The Decline of Schooling Productivity in OECD Countries
AbstractBased on Baumol's cost-disease model, we develop two alternative measures of the change in the productivity of schooling. Both productivity measures are based on changes in the relative price of schooling. We find that in most OECD countries the price of schooling has increased faster in 1970-94 than would be compatible with constant schooling productivity. In addition, we show that the average performance of pupils has remained constant at best in most OECD countries. Our results imply a larger decline in the productivity of schooling in many OECD countries than in the United States.
Download InfoIf you experience problems downloading a file, check if you have the proper application to view it first. In case of further problems read the IDEAS help page. Note that these files are not on the IDEAS site. Please be patient as the files may be large.
Bibliographic InfoPaper provided by Kiel Institute for the World Economy in its series Kiel Working Papers with number 926.
Length: 42 pages
Date of creation: May 1999
Date of revision:
Other versions of this item:
- Gundlach, Erich & Wossmann, Ludger & Gmelin, Jens, 2001. "The Decline of Schooling Productivity in OECD Countries," Economic Journal, Royal Economic Society, vol. 111(471), pages C135-47, May.
- I2 - Health, Education, and Welfare - - Education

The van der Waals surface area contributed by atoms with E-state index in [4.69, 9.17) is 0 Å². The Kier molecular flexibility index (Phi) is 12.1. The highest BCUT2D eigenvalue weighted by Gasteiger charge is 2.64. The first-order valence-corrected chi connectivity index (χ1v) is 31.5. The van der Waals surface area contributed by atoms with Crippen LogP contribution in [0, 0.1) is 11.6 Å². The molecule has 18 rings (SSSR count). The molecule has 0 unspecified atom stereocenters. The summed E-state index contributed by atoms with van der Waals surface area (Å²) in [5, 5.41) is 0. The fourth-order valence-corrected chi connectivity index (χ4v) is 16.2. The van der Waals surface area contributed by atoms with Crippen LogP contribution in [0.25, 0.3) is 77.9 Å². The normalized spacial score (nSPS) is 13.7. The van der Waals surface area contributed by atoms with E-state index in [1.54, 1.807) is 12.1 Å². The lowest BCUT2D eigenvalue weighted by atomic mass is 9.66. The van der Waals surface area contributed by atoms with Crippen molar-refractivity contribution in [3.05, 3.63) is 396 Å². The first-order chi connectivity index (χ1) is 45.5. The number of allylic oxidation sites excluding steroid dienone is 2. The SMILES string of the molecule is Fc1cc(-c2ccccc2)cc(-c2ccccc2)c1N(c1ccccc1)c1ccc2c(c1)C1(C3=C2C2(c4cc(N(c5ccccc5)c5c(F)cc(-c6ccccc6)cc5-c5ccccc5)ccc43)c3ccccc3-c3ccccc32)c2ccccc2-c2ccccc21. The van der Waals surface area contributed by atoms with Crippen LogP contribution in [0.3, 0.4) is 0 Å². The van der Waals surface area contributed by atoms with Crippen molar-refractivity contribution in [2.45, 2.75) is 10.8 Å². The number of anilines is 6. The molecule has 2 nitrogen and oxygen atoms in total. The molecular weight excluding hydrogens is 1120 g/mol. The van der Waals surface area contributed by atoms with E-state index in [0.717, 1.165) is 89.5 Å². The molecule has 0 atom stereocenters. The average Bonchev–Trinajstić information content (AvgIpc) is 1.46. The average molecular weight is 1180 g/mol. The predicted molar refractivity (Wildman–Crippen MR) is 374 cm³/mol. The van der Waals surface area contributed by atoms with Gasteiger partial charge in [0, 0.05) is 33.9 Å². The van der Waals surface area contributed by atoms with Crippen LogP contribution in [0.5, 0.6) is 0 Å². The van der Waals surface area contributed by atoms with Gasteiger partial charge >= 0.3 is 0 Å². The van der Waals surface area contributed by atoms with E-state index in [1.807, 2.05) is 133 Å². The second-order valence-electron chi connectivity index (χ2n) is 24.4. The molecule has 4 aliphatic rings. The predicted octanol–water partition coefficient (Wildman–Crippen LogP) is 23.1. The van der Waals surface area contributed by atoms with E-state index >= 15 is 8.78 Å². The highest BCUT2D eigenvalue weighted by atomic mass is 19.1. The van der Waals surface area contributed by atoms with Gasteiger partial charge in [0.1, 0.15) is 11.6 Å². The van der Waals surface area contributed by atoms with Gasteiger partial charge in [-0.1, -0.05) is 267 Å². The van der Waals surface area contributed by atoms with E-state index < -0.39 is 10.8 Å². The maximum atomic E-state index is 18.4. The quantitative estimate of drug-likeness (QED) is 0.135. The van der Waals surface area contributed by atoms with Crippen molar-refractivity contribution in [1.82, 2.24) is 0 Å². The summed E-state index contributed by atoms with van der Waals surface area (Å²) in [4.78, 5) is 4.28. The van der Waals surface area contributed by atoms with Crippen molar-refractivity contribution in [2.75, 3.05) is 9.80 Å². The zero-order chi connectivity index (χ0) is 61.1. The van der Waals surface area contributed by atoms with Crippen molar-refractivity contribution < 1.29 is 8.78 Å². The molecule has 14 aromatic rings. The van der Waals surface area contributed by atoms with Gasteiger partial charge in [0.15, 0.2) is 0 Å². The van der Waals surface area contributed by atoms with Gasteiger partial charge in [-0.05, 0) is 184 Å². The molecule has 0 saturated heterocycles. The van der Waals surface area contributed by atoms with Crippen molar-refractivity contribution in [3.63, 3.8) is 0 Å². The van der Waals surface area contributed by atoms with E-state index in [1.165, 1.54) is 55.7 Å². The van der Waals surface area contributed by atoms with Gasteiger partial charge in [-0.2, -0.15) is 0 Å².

Please report citation or reference errors to , or , if you are the registered author of the cited work, log in to your RePEc Author Service profile, click on "citations" and make appropriate adjustments.:
- Jong-Wha Lee & Robert J. Barro, 1997.
"Schooling Quality in a Cross Section of Countries,"
NBER Working Papers
6198, National Bureau of Economic Research, Inc.
- Eric A. Hanushek & Dongwook Kim, 1995. "Schooling, Labor Force Quality, and Economic Growth," NBER Working Papers 5399, National Bureau of Economic Research, Inc.
- Eric A. Hanushek, 1998. "Conclusions and controversies about the effectiveness of school resources," Economic Policy Review, Federal Reserve Bank of New York, issue Mar, pages 11-27.
This item has more than 25 citations. To prevent cluttering this page, these citations are listed on a separate page. reading list or among the top items on IDEAS.Access and download statisticsgeneral information about how to correct material in RePEc.
For technical questions regarding this item, or to correct its authors, title, abstract, bibliographic or download information, contact: (Dieter Stribny).
If references are entirely missing, you can add them using this form.